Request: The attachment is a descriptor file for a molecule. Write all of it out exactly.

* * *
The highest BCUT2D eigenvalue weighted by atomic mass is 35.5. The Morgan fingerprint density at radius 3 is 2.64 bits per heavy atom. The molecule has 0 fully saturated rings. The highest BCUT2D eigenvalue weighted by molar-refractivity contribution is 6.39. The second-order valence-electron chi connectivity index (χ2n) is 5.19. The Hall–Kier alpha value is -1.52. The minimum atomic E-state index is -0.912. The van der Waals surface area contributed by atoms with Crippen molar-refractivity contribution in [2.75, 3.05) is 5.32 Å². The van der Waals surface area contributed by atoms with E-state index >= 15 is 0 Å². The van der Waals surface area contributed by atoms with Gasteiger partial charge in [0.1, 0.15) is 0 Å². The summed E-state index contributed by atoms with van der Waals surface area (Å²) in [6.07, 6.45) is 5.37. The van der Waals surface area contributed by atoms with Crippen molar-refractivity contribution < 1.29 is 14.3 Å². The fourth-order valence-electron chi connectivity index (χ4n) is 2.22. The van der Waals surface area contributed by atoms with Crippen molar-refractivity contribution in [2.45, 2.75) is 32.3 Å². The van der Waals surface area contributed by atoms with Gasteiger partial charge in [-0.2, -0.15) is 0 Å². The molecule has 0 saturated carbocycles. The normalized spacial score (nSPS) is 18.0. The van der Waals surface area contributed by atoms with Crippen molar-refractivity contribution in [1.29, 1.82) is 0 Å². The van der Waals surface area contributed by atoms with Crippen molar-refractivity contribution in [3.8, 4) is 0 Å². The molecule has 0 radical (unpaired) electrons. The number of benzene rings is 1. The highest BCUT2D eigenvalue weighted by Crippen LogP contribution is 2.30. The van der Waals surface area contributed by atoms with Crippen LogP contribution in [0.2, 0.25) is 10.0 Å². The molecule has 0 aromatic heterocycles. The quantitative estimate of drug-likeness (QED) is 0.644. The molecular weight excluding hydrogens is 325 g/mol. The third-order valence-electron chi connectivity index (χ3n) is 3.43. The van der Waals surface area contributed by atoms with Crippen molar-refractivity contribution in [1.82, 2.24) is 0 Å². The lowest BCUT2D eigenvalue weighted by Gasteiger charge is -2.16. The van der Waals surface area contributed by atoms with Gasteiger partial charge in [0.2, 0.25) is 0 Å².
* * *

The highest BCUT2D eigenvalue weighted by atomic mass is 35.5. The Morgan fingerprint density at radius 3 is 2.64 bits per heavy atom. The molecule has 0 fully saturated rings. The highest BCUT2D eigenvalue weighted by molar-refractivity contribution is 6.39. The second-order valence-electron chi connectivity index (χ2n) is 5.19. The Hall–Kier alpha value is -1.52. The minimum atomic E-state index is -0.912. The van der Waals surface area contributed by atoms with Crippen molar-refractivity contribution in [2.75, 3.05) is 5.32 Å². The van der Waals surface area contributed by atoms with E-state index >= 15 is 0 Å². The van der Waals surface area contributed by atoms with Gasteiger partial charge in [0.1, 0.15) is 0 Å². The summed E-state index contributed by atoms with van der Waals surface area (Å²) in [6.07, 6.45) is 5.37. The van der Waals surface area contributed by atoms with Crippen molar-refractivity contribution < 1.29 is 14.3 Å². The fourth-order valence-electron chi connectivity index (χ4n) is 2.22. The van der Waals surface area contributed by atoms with Crippen molar-refractivity contribution in [2.45, 2.75) is 32.3 Å². The van der Waals surface area contributed by atoms with Gasteiger partial charge in [-0.2, -0.15) is 0 Å². The molecule has 0 saturated carbocycles. The normalized spacial score (nSPS) is 18.0. The van der Waals surface area contributed by atoms with Crippen molar-refractivity contribution in [1.29, 1.82) is 0 Å². The van der Waals surface area contributed by atoms with Crippen molar-refractivity contribution in [3.8, 4) is 0 Å². The molecule has 0 radical (unpaired) electrons. The number of benzene rings is 1. The highest BCUT2D eigenvalue weighted by Crippen LogP contribution is 2.30. The van der Waals surface area contributed by atoms with Crippen LogP contribution in [0.2, 0.25) is 10.0 Å². The molecule has 0 aromatic heterocycles. The quantitative estimate of drug-likeness (QED) is 0.644. The molecular weight excluding hydrogens is 325 g/mol. The third-order valence-electron chi connectivity index (χ3n) is 3.43. The van der Waals surface area contributed by atoms with Crippen molar-refractivity contribution in [1.82, 2.24) is 0 Å². The lowest BCUT2D eigenvalue weighted by Gasteiger charge is -2.16. The van der Waals surface area contributed by atoms with Gasteiger partial charge in [0.2, 0.25) is 0 Å².